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Apple brandy

English name (also Applejack) for apple brandy; see under Calvados.

French apple brandy from the department of the same name in western Normandy in the north-west of the country. The area was named after a ship of the Spanish Armada called "El Calvador" that ran aground on the coast. Apples and the cider made from them are also very important here. Alongside Armagnac and Cognac, Calvados is the third famous brandy from France. The first evidence of the production of an apple brandy in Normandy is a royal licence granted to Sire Gilles de Gouberville from Le Mesnil-au-Val in 1553 to distil an "Eau de Vie de Sydre". However, the first mention of the term Calvados dates back to 1884, when the drink became increasingly popular in Paris. A limited area with 11 sections and a specific cider distillation process was recognised as an appellation in 1946. There are three appellations according to the narrower origin with special production rules. These are "Calvados", "Calvados Pays d'Auge" (Eye region) and "Calvados Domfrontais" (30% pears). Around 30% of the Normandy apple harvest is processed into Calvados, 50% into cider and 20% into apple juice.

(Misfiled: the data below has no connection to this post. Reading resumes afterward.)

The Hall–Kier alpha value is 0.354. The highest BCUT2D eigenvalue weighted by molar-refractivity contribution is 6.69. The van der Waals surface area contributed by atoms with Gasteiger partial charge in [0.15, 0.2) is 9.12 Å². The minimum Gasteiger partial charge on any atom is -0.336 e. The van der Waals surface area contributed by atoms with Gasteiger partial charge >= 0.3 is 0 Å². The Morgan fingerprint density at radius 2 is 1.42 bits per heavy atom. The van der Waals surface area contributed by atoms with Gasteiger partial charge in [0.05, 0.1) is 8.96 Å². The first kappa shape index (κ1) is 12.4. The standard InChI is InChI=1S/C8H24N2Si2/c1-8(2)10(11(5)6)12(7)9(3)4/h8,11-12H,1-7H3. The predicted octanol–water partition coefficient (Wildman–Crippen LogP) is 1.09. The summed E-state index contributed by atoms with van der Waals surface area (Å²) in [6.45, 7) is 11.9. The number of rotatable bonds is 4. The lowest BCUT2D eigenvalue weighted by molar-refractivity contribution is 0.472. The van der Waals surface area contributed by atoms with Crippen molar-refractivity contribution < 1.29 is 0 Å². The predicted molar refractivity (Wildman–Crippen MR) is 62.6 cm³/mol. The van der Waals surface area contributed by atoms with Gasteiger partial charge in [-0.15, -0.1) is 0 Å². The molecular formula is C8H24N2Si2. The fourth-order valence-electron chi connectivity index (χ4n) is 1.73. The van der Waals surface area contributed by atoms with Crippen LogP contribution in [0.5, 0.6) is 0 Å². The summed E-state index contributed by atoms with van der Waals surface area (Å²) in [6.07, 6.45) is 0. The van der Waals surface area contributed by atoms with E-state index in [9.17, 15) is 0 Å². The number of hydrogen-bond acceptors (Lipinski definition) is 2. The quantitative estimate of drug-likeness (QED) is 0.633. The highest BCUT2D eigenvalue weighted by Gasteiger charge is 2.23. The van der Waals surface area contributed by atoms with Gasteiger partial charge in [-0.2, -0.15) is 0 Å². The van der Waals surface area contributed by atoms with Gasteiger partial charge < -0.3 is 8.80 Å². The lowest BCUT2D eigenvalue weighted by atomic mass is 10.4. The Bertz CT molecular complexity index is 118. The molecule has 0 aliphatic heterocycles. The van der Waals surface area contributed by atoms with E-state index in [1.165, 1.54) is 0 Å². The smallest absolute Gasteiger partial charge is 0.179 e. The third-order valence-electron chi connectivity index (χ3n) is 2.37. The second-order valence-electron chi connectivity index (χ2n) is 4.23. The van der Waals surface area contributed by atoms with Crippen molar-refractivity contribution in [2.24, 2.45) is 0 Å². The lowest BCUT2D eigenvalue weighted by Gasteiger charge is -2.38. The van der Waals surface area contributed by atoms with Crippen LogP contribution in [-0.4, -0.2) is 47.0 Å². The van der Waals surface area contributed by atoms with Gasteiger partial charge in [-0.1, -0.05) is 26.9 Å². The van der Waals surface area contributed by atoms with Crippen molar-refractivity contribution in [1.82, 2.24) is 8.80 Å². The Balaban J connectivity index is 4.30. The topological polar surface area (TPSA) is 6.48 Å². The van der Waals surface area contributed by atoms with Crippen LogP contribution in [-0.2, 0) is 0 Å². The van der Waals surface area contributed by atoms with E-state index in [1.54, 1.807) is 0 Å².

Calvados, Äpfel, Calvados-Flasche mit Glas

Other apple brandies

An apple brandy known as eau-de-vie de cidre usually comes from Normandy, but also from Brittany or the Loire in smaller quantities if the brandy is made from cider and does not come from the limited Calvados region, or if its exact origin can no longer be proven....

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